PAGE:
When one wonders, can you drive after a DUI but before a court date, one should review the documents given by the police after he has been released on a DUI arrest. As previously mentioned, together with the police’s confiscation of the driver’s license, there should be some administrative notice of suspension of license which provides a temporary permit to drive, unless the notice of suspension is appealed before the DMV. There is also a ticket to appear before the court for your arraignment (generally within 30 days from the driver’s arrest). This is the criminal aspect of the DUI. In this case, you need an attorney with you to appear before the court. If you do not have an attorney, the court can adjourn to give you time to find an attorney or if you are qualified, the court will appoint an attorney for you or assign a public defender.
Regardless of whether you have an attorney or not, it is important to plead not guilty in any arraignment, even if you think you are, so the case can be set for pre-trial. Consult immediately with an attorney when you get a DUI ticket. There are several defenses one can use in DUI, such as the absence of probable cause to stop the vehicle, the absence of Miranda rights before the arrest, and the question of accuracy of the sobriety test, to name a few.
Driving after a DUI before conviction
Under New York Vehicle Traffic Laws (VTL) §§ 1192 and 1193, the court shall suspend the license at the first court appearance (which is during arraignment) pending prosecution in DUI cases. This means that, prior to being convicted beyond reasonable doubt of a DUI charge, the driver’s license is suspended. The court notifies DMV of the suspension pending prosecution. This takes between 14 to 18 days for DMV to encode the suspension in its system. During this time, the court can issue a 20-day stay of the suspension to allow the driver to drive and apply for a pre-conviction hardship license with the DMV. This pre-conviction license allows the driver to drive prior to conviction for a limited purpose, such as to and from work, to and from class, to transport your child to and from school, and to and from medical examinations, to name a few.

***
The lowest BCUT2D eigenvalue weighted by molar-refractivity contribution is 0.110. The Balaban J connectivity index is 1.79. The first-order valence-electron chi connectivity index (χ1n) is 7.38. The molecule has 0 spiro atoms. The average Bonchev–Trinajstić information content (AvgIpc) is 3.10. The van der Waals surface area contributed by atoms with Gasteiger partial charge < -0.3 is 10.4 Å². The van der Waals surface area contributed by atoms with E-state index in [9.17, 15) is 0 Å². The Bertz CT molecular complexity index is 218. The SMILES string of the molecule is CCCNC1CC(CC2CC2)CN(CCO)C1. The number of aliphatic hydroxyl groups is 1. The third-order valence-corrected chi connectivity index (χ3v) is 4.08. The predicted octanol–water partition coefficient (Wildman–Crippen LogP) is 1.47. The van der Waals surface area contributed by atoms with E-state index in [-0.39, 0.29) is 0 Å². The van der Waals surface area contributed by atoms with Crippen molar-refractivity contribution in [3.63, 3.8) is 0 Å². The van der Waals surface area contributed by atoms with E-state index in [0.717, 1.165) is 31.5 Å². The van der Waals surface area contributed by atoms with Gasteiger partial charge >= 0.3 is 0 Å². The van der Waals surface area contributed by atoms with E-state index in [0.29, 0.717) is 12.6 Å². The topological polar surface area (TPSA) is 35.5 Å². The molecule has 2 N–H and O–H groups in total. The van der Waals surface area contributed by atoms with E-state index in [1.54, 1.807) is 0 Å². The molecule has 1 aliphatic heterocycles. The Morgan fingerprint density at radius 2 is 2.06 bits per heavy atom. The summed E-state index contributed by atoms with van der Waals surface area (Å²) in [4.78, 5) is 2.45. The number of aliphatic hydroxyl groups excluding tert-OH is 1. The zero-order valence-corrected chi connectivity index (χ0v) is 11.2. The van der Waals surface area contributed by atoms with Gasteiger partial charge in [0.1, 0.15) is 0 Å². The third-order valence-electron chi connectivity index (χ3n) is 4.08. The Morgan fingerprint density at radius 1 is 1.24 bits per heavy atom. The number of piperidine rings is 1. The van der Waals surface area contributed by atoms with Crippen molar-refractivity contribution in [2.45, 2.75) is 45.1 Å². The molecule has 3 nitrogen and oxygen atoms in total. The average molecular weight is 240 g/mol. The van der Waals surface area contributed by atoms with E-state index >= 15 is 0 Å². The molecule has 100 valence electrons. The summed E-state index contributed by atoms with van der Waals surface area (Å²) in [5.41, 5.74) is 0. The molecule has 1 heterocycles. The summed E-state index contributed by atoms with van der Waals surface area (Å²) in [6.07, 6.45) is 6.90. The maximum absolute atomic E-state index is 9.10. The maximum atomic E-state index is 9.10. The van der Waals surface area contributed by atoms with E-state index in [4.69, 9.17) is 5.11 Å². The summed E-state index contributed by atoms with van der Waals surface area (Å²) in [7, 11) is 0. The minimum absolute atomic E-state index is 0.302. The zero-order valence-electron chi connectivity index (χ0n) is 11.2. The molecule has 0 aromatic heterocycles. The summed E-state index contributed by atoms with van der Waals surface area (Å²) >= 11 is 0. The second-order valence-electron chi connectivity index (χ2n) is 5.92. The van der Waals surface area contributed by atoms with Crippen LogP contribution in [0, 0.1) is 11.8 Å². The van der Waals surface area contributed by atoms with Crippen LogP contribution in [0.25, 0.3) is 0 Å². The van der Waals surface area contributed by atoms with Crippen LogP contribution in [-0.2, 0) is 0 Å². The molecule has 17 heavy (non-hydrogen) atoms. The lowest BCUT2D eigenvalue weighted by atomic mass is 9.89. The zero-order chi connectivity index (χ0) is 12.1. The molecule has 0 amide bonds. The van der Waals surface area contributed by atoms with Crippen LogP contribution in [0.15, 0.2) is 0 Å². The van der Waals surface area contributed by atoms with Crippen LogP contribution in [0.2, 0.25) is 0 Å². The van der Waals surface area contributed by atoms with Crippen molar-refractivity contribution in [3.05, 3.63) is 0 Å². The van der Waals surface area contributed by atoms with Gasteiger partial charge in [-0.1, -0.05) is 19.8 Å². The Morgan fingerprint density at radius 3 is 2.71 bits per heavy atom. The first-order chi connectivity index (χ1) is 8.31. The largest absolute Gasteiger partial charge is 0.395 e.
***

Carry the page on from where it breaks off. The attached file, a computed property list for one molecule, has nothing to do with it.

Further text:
Driving after a DUI after conviction
Once convicted of DUI, the pre-conviction license is immediately suspended upon termination of the case. However, the driver can apply for a post-conviction license. The same driving restrictions of a pre- and post-conviction license are the same. They just have different names. At this point, however, it is mandatory to sign up for the Impaired Driver Program in order to get the post-conviction license.
Are you wondering whether you can drive after a DUI but before a court date? If you received a DUI ticket, immediately consult with your lawyer for your remedies and options. Should you need assistance in the evaluation of your case, we, at the law offices of Albert Goodwin, are here for you. We have offices in New York, NY, Brooklyn, NY and Queens, NY. You can call us at 718-509-9774 or send us an email at email@example.com.